In Knox County, one in every 20 children under the age of 6 had levels of lead in their system exceeding the state standard for public health interventions in 2014, according to an Associated Press investigation.
That is six times higher than the state’s average.
City officials confirmed today that Galesburg’s lead levels in drinking water exceeded Environmental Protection Agency standards last year.
City Engineer Wayne Carl says though that Galesburg is still EPA compliant as long as they do additional testing and increase pipes’ corrosion inhibitor rate to combat lead leaching into water — which they are doing. Additional testing is planned later this month.
Carl tells WGIL of 30 samples tested last year, four were above the state standard requiring action.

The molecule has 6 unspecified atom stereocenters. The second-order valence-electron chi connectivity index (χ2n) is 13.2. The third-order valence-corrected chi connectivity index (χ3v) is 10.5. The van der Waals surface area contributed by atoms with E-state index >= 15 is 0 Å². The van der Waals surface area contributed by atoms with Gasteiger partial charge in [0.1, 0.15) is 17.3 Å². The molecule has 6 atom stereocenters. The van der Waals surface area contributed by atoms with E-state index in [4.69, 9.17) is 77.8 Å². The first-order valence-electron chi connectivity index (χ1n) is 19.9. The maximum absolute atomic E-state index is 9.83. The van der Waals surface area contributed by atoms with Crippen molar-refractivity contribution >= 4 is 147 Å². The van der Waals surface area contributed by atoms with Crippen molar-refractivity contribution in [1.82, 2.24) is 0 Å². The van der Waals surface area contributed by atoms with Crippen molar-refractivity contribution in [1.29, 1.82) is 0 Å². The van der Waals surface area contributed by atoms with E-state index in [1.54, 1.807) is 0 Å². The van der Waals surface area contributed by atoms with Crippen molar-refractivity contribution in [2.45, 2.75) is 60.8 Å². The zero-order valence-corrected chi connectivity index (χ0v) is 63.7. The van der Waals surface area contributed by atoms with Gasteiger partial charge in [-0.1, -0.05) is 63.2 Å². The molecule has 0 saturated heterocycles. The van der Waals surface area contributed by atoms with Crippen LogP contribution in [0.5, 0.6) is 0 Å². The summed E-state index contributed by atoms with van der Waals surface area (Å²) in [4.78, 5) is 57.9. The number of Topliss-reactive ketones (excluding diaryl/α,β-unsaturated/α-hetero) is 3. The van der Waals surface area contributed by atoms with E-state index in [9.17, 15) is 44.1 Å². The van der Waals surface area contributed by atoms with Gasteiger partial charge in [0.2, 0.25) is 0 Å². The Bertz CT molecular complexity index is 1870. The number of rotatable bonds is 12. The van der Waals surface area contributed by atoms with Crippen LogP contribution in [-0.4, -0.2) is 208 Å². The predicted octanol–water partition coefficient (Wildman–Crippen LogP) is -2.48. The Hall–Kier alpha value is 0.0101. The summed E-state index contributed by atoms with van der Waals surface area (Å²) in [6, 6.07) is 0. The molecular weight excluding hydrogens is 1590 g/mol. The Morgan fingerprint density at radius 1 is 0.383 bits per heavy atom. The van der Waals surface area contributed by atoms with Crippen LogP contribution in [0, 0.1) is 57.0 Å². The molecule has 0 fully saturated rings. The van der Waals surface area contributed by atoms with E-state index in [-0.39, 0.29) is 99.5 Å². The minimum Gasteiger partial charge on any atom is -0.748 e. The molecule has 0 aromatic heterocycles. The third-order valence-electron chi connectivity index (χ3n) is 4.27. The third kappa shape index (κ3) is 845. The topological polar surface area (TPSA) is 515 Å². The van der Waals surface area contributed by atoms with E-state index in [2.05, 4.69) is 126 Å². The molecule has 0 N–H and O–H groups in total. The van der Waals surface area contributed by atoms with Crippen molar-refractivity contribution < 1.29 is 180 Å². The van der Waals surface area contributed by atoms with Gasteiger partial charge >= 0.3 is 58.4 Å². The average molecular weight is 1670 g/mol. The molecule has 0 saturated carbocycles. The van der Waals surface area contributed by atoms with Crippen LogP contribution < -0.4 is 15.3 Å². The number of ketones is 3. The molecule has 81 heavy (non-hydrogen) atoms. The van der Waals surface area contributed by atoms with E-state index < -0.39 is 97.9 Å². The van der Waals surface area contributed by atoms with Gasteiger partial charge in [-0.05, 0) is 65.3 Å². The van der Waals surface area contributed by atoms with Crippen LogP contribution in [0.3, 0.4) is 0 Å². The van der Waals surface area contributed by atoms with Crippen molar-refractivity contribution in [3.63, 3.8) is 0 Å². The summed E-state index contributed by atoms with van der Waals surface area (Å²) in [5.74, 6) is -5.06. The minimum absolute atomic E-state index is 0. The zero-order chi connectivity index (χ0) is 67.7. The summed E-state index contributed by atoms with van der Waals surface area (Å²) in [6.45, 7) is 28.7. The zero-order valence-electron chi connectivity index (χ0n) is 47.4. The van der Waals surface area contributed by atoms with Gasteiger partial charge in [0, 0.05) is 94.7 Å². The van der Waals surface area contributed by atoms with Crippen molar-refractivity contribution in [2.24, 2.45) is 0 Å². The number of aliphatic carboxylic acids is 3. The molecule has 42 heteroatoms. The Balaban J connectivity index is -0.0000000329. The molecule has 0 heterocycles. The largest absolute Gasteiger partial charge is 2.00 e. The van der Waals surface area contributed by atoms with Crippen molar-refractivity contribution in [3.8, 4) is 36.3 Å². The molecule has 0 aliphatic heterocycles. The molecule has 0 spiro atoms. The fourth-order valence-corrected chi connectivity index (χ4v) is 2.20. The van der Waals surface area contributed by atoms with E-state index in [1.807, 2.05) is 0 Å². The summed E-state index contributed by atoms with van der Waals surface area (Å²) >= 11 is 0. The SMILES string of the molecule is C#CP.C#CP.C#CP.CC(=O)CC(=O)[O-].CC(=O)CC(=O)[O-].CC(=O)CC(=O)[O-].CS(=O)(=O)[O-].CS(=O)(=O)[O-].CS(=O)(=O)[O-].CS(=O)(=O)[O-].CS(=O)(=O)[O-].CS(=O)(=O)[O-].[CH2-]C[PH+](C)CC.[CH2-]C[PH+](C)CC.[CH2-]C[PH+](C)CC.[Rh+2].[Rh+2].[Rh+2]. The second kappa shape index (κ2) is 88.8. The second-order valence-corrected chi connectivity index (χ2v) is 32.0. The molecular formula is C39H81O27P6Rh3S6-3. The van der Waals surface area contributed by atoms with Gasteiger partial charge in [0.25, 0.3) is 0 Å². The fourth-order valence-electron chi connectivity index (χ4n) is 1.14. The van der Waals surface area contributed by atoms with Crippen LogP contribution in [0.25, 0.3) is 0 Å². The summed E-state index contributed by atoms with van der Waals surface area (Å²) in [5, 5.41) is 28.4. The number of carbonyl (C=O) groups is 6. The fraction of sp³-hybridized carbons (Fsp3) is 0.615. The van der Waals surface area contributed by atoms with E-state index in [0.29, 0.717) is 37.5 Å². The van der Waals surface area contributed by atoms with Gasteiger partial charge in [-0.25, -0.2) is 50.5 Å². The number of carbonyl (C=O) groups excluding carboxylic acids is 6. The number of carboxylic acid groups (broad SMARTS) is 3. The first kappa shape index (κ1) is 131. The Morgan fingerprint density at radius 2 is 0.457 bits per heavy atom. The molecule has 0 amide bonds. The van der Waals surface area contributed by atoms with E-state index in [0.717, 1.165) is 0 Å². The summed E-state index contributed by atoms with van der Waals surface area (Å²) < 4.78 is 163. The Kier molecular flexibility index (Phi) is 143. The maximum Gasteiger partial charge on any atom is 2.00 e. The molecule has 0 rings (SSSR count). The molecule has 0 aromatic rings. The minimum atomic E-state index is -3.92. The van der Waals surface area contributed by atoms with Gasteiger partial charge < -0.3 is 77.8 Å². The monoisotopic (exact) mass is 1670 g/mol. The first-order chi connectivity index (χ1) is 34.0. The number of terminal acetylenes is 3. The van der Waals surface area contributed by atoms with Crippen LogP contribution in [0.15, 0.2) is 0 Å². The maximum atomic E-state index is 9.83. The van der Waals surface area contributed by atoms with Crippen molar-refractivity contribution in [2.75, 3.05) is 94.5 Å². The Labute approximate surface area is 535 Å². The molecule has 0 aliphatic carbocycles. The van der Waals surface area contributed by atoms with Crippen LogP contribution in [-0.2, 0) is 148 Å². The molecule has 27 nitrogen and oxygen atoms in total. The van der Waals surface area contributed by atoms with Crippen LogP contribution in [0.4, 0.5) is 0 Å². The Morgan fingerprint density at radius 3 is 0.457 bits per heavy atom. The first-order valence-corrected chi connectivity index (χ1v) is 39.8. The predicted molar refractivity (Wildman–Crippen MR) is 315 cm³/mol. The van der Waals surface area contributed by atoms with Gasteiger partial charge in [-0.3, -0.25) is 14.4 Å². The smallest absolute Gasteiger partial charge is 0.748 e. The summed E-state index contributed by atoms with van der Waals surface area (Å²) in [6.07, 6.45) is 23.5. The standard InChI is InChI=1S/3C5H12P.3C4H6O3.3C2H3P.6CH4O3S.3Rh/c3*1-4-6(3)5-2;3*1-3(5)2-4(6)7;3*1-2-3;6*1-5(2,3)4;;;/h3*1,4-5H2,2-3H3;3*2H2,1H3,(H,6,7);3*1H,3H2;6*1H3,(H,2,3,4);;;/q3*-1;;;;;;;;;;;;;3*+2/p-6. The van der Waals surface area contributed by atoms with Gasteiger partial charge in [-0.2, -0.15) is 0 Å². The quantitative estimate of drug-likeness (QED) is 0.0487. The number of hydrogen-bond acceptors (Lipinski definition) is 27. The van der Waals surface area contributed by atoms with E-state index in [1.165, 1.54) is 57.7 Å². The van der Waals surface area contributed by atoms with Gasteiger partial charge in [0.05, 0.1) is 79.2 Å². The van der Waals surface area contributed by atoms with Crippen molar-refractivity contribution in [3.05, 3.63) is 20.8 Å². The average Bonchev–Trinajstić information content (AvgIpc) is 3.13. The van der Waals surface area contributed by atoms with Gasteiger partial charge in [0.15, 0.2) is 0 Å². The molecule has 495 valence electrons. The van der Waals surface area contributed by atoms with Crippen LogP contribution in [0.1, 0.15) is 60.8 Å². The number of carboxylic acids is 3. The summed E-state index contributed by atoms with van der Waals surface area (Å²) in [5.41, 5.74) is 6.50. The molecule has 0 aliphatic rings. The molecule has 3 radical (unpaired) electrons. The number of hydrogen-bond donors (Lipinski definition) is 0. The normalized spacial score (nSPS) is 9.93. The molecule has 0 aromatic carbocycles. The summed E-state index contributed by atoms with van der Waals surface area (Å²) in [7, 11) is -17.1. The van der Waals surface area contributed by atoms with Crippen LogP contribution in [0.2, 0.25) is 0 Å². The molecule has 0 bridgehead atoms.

“And so, we’re in full compliance,” Carl says. “We don’t have a violation with the EPA for our lead and copper.”
Mayor John Pritchard says traces of lead aren’t coming from the city’s water supply directly.
“There is not lead level in the water that is delivered into the city system,” Pritchard says, “but there can be lead absorbed into the water in water lines in older homes.”
Carl says all water customers are notified when testing shows lead levels exceed the EPA’s action level. Notifications to residents include information on how they can pay to have water service lines replaced.
AP reports the city has exceeded that level in 22 out of 30 testing periods since 1992.